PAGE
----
By Peter Tateishi
Sacramento Business Journal
California’s Capital region is a unique place to live and work. We are also emblematic of the strength and resilience our country draws from its diversity. Immigrants are a vital part of our communities and economy, representing our business owners, workers, students and entrepreneurs. They represent a significant part of our workforce and are a critical component of our economic vibrancy. It’s incumbent on Congress to pass laws that fairly and consistently address immigration.
Unfortunately, Washington’s inaction on immigration has led to nearly 800,000 of our region’s youth to be at risk of deportation, in spite of going above and beyond to earn their residency here. These are people who were brought to this country as children without documentation, who are now commonly called “Dreamers” because they are seeking to stay here for their own chance at the American Dream. Because Congress did not act to address their residency status, in 2012, the Deferred Action for Childhood Arrivals (DACA) program was created through a presidential executive order.
DACA offered these young Dreamers a pathway to prosperity as long as they either completed their education or honorably served in our military. Satisfying those requirements provides Dreamers with a legal work permit and a greatly reduced threat of deportation to a country with which they have no connection. Many Dreamers came to America as toddlers; this is the country where they developed the skills and language competencies to contribute to society, and their definition of “home” is here in the United States.
To deport Dreamers now would not only reverse course on our commitment to these young people, but it would also inflict severe economic impacts on our country. The DACA program includes stringent vetting protocols for its participants, including ensuring that Dreamers are pursuing a higher education or gainfully and lawfully employed, have passed security and law enforcement background checks, and have been longtime residents bought to this country as children. So by design, virtually all Dreamers are highly productive and upstanding members of our community.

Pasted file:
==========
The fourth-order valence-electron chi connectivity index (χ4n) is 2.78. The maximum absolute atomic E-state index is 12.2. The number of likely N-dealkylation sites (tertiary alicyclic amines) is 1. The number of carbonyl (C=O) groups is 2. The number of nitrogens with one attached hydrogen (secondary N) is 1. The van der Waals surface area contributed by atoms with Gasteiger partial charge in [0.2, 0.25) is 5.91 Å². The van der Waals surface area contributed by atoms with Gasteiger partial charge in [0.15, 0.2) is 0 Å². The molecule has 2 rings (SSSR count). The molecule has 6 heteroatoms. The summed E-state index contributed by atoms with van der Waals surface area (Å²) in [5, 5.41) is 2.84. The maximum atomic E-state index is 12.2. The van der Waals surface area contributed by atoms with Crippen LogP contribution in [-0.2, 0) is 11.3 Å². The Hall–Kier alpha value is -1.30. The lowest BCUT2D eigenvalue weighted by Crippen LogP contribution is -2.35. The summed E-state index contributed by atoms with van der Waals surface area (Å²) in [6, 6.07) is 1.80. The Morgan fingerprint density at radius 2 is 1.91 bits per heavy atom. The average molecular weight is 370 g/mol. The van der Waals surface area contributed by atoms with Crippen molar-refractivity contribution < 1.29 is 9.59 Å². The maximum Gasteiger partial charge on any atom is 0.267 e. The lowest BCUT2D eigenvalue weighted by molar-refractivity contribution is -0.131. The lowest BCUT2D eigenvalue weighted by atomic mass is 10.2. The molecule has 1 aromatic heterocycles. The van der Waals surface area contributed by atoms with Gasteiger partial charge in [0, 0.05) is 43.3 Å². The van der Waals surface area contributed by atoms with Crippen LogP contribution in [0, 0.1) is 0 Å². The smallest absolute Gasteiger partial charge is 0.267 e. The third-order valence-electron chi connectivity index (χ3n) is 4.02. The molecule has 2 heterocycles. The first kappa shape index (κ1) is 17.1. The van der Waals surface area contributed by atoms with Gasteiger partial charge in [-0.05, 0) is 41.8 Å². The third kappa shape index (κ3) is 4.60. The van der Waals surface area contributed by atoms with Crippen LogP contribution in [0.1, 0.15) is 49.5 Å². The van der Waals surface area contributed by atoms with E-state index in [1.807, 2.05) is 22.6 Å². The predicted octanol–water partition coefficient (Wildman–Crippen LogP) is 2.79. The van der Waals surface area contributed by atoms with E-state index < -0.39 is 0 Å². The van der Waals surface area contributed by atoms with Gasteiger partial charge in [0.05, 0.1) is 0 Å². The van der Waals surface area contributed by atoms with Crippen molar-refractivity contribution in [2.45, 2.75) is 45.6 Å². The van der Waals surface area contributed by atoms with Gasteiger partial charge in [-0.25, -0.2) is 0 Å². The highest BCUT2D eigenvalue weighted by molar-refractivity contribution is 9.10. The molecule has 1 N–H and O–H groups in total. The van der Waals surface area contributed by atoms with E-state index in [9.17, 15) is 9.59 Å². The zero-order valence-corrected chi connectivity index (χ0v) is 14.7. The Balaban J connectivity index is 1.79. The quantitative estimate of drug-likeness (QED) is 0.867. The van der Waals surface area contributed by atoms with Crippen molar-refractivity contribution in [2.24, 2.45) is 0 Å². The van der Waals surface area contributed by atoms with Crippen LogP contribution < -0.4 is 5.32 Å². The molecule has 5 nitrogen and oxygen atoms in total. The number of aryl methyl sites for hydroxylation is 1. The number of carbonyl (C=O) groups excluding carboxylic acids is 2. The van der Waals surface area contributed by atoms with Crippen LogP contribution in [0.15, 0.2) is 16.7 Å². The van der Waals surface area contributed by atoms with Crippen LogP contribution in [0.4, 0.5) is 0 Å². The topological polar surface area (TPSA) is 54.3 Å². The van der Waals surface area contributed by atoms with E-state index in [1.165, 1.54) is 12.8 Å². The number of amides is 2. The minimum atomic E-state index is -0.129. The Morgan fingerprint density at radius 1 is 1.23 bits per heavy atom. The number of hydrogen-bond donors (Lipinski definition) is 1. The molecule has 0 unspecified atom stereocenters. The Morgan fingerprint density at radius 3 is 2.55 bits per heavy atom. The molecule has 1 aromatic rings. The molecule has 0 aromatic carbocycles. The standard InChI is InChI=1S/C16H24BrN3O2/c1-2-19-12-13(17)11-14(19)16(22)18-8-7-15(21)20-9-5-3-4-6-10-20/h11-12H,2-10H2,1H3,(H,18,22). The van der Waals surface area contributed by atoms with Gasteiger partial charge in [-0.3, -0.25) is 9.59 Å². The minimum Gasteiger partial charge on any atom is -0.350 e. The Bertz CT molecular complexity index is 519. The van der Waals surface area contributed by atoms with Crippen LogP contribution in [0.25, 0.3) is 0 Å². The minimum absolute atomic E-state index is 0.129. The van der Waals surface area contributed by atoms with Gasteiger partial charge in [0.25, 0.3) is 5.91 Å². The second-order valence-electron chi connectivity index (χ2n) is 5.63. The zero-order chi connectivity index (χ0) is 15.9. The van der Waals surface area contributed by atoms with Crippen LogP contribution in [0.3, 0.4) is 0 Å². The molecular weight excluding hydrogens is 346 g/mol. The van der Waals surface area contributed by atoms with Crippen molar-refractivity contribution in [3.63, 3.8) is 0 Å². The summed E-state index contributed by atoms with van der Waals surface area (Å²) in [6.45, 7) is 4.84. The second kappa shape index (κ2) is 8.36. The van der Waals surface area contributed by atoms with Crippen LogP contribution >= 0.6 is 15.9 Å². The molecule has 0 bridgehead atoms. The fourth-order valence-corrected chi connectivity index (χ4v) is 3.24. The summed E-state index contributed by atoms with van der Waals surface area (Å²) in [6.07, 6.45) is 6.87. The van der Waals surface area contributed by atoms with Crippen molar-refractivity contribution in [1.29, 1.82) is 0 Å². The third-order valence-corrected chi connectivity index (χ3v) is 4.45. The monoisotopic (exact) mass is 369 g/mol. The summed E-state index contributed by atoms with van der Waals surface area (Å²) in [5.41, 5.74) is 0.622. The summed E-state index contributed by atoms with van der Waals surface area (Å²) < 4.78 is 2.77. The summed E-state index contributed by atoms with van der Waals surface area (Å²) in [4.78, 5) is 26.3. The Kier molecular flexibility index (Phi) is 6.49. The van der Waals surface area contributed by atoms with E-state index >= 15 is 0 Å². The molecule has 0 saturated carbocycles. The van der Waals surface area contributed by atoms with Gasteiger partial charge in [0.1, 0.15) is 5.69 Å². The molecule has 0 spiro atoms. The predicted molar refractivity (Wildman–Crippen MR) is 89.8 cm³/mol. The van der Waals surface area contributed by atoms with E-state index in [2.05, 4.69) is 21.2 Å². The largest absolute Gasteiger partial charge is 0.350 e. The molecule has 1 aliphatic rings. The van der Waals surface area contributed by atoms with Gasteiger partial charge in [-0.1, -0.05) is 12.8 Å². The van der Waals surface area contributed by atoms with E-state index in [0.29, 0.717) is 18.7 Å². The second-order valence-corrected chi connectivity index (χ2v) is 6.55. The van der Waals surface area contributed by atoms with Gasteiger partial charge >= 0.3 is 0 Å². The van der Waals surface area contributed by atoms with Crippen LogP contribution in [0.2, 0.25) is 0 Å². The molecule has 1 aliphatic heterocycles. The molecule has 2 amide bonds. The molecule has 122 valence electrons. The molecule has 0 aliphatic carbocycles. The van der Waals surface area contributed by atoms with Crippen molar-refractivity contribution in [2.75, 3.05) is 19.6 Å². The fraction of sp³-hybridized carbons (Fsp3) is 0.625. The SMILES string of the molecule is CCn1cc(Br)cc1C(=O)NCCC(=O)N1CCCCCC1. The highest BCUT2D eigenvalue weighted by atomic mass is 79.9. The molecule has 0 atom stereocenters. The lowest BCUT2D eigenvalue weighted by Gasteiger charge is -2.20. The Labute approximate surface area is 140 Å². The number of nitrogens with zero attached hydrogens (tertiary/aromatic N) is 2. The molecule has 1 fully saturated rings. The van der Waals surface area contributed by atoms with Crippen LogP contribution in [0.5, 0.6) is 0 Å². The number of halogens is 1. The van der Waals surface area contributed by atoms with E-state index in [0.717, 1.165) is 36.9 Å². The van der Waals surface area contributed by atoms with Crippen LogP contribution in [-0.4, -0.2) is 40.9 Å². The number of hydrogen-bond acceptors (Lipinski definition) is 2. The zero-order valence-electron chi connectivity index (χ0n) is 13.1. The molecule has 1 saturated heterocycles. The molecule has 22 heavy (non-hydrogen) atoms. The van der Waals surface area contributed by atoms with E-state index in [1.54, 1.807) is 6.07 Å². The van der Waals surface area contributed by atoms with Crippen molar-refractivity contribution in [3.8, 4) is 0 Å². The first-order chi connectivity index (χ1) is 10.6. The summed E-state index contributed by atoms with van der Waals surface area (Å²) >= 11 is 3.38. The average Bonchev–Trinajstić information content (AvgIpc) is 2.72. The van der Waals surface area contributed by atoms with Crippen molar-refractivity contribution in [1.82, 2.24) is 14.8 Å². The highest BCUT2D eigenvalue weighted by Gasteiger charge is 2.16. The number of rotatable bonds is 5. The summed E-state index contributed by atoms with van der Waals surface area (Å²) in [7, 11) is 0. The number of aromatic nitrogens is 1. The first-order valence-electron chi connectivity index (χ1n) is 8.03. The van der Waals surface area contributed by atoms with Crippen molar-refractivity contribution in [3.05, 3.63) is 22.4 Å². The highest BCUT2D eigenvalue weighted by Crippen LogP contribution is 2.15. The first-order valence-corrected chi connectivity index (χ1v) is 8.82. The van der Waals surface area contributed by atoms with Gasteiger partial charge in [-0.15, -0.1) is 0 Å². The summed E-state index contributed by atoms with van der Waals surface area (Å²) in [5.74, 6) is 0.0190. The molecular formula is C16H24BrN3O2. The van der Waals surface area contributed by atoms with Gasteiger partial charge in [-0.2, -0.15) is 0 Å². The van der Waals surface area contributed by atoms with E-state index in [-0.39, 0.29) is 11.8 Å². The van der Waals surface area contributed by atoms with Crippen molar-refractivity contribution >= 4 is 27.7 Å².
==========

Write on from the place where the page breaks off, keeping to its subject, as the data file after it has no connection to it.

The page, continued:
Of the 800,000 individuals enrolled in the DACA program, about 220,000 reside in California. Here in the Capital region, our local universities and schools collectively enroll thousands of Dreamers. If given the opportunity, these students are ready to positively impact and contribute to our workforce, economy, and communities for the remainder of their lives, if they are not doing so already. Those Dreamers who are already in the workplace are productive, have tax-paying jobs, and represent a critical part of our regional and statewide workforce that our employers simply cannot afford to lose.
That is why the Sacramento Metro Chamber vigorously urges our region’s representatives in Congress to take prompt action to provide a permanent legislative solution for Dreamers. While there is an acute need for comprehensive immigration reform, the notion that a comprehensive solution can be accomplished by Congress with a single action is unlikely. So it is paramount that Congress immediately pass a DACA-specific solution now. Legislation should clearly affirm these Dreamers’ standing to remain in this country and create a specific path and process to citizenship without threat of deportation.
Some of our congressional leaders have introduced legislation, called the Dream Act, to protect Dreamers. We strongly urge all of our region’s representatives in Congress to engage productively in the debate, and develop the consensus necessary to move Dream Act legislation before it’s too late.
Source: Sacramento Business Journal